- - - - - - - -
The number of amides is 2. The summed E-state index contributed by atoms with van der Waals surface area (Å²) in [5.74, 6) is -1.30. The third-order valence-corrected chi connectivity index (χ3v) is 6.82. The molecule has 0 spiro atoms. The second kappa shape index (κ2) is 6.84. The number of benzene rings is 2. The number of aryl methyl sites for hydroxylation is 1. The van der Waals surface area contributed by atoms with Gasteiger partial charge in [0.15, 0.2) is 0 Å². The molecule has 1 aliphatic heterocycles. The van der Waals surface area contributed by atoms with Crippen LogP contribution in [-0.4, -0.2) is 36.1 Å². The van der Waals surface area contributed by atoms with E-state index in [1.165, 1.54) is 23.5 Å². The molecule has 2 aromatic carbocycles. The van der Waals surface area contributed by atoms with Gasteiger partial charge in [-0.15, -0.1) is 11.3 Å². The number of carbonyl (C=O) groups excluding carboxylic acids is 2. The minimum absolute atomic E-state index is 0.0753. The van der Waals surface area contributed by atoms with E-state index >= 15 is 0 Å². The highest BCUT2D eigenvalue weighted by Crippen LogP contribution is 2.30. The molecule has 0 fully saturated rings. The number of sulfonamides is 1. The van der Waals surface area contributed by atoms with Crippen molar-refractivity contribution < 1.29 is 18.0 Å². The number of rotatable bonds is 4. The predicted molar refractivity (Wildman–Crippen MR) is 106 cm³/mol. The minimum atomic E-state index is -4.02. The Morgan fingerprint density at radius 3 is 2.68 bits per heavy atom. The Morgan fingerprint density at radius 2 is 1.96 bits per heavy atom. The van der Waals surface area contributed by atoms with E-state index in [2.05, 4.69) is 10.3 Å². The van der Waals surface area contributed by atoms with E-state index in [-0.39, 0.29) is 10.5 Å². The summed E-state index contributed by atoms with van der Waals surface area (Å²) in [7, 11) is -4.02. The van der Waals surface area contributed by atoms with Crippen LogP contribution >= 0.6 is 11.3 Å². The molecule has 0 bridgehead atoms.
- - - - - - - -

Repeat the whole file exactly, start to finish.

The number of amides is 2. The summed E-state index contributed by atoms with van der Waals surface area (Å²) in [5.74, 6) is -1.30. The third-order valence-corrected chi connectivity index (χ3v) is 6.82. The molecule has 0 spiro atoms. The second kappa shape index (κ2) is 6.84. The number of benzene rings is 2. The number of aryl methyl sites for hydroxylation is 1. The van der Waals surface area contributed by atoms with Gasteiger partial charge in [0.15, 0.2) is 0 Å². The molecule has 1 aliphatic heterocycles. The van der Waals surface area contributed by atoms with Crippen LogP contribution in [-0.4, -0.2) is 36.1 Å². The van der Waals surface area contributed by atoms with E-state index in [1.165, 1.54) is 23.5 Å². The molecule has 2 aromatic carbocycles. The van der Waals surface area contributed by atoms with Gasteiger partial charge in [-0.15, -0.1) is 11.3 Å². The number of carbonyl (C=O) groups excluding carboxylic acids is 2. The minimum absolute atomic E-state index is 0.0753. The van der Waals surface area contributed by atoms with E-state index >= 15 is 0 Å². The highest BCUT2D eigenvalue weighted by Crippen LogP contribution is 2.30. The molecule has 0 fully saturated rings. The number of sulfonamides is 1. The van der Waals surface area contributed by atoms with Crippen molar-refractivity contribution < 1.29 is 18.0 Å². The number of rotatable bonds is 4. The predicted molar refractivity (Wildman–Crippen MR) is 106 cm³/mol. The minimum atomic E-state index is -4.02. The Morgan fingerprint density at radius 3 is 2.68 bits per heavy atom. The Morgan fingerprint density at radius 2 is 1.96 bits per heavy atom. The van der Waals surface area contributed by atoms with E-state index in [2.05, 4.69) is 10.3 Å². The van der Waals surface area contributed by atoms with E-state index in [-0.39, 0.29) is 10.5 Å². The summed E-state index contributed by atoms with van der Waals surface area (Å²) in [7, 11) is -4.02. The van der Waals surface area contributed by atoms with Crippen LogP contribution >= 0.6 is 11.3 Å². The molecule has 0 bridgehead atoms.